We’re working on the final sound mix of “Clerks II” (although, you’re never done-done until the flick comes out in theaters; and even then, there’s the DVD release you can tweak… or the ten year anniversary DVD release), and it’s going swimmingly. The flick sounds phenomenal.
The Skywalker Ranch, contrary to what you might imagine, is no sprawling shrine to the Lucas empire (or “Empire”). You’d be hard-pressed to find so much as an Ewok spear, in the way of props, laying around campus – unless you hit the archives building, where everything from a life-sized “Jedi” speeder-bike to the Ark of the Covenant from “Raiders” go to die.
But what rocks about this place is how quiet and woodsy it is. Nestled in the hills of Marin County, Lucas used his “Empire Strikes Back” bankroll to purchase 5000 acres that would make up the ranch, home to the best sound-mixing facilities on the planet. But if you didn’t know what went on inside most of the architecture that dots the landscape, you’d never imagine it was in any way tech-oriented: the buildings resemble large bed-and-breakfast Colonials, vineyard houses, and barns.
Roaming the hills and fields are all manner of livestock, from turkeys to steer. Every once in awhile, a ranch-hand vehicle rolls through, but other than that it’s so still, you can hear bees buzzing from ten feet away. It’s the kinda place you don’t want to fart in, for fear that EVERYONE will know it was you; not even the one-cheek-sneak is safe at Skywalker Ranch.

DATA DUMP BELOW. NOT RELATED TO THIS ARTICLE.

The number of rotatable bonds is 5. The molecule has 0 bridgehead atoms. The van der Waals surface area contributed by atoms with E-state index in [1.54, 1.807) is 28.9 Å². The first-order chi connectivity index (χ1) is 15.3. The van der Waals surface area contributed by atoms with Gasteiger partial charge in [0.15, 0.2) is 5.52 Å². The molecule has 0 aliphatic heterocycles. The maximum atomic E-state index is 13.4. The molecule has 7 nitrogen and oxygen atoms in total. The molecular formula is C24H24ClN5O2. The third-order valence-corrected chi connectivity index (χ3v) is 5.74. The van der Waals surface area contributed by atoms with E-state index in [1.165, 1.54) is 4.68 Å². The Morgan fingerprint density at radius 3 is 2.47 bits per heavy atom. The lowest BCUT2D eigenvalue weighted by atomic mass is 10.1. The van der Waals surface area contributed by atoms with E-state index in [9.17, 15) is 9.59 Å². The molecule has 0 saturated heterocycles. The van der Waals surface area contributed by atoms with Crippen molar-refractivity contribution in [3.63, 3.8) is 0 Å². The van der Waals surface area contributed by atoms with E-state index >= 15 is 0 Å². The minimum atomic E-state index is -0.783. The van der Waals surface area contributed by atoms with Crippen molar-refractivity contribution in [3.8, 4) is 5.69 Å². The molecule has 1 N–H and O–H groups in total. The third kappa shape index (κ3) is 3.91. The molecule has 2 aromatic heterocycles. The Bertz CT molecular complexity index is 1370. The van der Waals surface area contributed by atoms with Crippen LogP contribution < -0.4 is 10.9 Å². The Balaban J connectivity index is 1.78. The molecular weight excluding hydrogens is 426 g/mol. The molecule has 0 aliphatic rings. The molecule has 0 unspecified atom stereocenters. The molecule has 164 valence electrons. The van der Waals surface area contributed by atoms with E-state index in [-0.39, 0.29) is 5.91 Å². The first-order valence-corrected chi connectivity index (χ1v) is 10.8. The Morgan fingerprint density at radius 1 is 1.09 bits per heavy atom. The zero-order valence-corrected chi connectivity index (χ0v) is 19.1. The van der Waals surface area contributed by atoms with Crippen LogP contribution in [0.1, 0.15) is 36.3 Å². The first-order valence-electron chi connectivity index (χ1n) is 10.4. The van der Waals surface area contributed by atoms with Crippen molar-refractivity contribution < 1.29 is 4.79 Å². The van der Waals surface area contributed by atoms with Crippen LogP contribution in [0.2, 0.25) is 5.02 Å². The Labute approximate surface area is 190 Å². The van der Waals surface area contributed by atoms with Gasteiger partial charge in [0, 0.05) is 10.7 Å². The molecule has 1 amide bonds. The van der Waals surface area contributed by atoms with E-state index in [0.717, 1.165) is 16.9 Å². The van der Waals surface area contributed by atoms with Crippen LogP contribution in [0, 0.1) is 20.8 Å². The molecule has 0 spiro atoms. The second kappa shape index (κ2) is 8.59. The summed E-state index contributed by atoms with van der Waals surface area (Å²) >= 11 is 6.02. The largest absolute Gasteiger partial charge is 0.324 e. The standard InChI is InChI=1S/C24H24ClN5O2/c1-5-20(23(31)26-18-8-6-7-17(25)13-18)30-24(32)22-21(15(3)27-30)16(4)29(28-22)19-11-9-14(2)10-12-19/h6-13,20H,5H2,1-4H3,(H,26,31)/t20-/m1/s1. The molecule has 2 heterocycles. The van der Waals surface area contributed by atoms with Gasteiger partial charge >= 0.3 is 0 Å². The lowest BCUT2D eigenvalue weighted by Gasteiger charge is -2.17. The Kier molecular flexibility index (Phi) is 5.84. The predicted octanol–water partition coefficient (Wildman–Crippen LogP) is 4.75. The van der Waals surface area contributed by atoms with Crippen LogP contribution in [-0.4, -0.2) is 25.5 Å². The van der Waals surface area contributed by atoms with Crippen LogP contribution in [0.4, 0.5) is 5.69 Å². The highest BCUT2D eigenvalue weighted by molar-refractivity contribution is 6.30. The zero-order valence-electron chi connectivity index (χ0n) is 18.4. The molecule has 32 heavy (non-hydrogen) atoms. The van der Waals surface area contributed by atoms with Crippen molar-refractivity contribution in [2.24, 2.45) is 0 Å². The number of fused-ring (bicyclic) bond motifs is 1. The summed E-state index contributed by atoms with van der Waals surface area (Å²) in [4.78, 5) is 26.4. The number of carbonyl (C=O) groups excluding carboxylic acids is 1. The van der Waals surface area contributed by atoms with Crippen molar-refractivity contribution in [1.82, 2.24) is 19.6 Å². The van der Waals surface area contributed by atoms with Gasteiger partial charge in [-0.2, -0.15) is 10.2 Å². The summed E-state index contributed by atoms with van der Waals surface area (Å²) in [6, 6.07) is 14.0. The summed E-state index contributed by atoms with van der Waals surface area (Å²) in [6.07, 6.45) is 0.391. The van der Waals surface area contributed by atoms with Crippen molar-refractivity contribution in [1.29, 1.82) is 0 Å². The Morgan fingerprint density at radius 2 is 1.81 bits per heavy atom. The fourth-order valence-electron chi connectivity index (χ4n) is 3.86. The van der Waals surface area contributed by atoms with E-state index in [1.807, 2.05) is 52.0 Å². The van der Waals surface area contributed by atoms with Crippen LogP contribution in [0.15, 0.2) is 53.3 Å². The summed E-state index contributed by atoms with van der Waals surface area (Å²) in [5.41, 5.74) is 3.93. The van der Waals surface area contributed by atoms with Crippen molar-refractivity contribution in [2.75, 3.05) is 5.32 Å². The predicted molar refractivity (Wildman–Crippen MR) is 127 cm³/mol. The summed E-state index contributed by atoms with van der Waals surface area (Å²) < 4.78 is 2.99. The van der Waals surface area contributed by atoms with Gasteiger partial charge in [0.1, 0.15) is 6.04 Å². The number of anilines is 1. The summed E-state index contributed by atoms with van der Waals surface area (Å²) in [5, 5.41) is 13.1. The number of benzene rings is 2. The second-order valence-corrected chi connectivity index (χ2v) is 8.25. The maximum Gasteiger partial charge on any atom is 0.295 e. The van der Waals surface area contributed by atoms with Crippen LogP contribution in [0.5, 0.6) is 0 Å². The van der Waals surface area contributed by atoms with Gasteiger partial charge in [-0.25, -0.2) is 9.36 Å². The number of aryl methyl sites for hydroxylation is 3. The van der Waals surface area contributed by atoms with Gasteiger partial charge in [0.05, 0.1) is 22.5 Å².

Seven years ago, during our first mix here on “Dogma”, this pastoral beauty and quiet so moved my then-seven-month-pregnant girlfriend, that it caused the avowed Atheist to remark “This is God’s country.”
“That it is,” I agreed.
“This is the kinda place it’d be great to get married at.”
“Yeah,” I offered, oblivious to where this was going.
“We should do it.”
“I’m all for it,” I said, getting up to pull my shorts off, completely missing her point.
“No – I meant we should get married here.”
“Oh. Sure. Yeah, one day we should.”
“Why not now?” she countered.
“Yeah. This weekend. We could just go for it – kinda like we eloped or something.”
“We could, yeah…”
After too long a pause, she nodded “You don’t wanna get married right now. I get it.”
“No – I do. I just hadn’t… I mean, we just started talking about it.”
“We’ve been talking about getting married since the second time we had sex.”
“I know. I meant we just started talking about getting married up here a few minutes ago, so…”
Life comes down to moments, and in those moments, all the big decisions are made. In that particular moment, I could’ve either deflected a bit, putting into perspective for her all the practical arguments against trying to pull together a wedding on such short notice, or opt out of unnerving an already emotional, hormonal pregnant chick and simply acquiesce.
But as I gazed at the woman in front of me, belly-chubby with my impending spin-off, my mind raced through the whirlwind romance we’d endured and enjoyed over the previous year and change: the instant, love-at-first-sight connection, the passion, the knock-down/drag-out fights, the growing pains and the uncanny comfort and familiarity. And suddenly, a third choice revealed itself.
And therein lies the story of why, on April 25th 1999, I married Jen.
To Be Continued…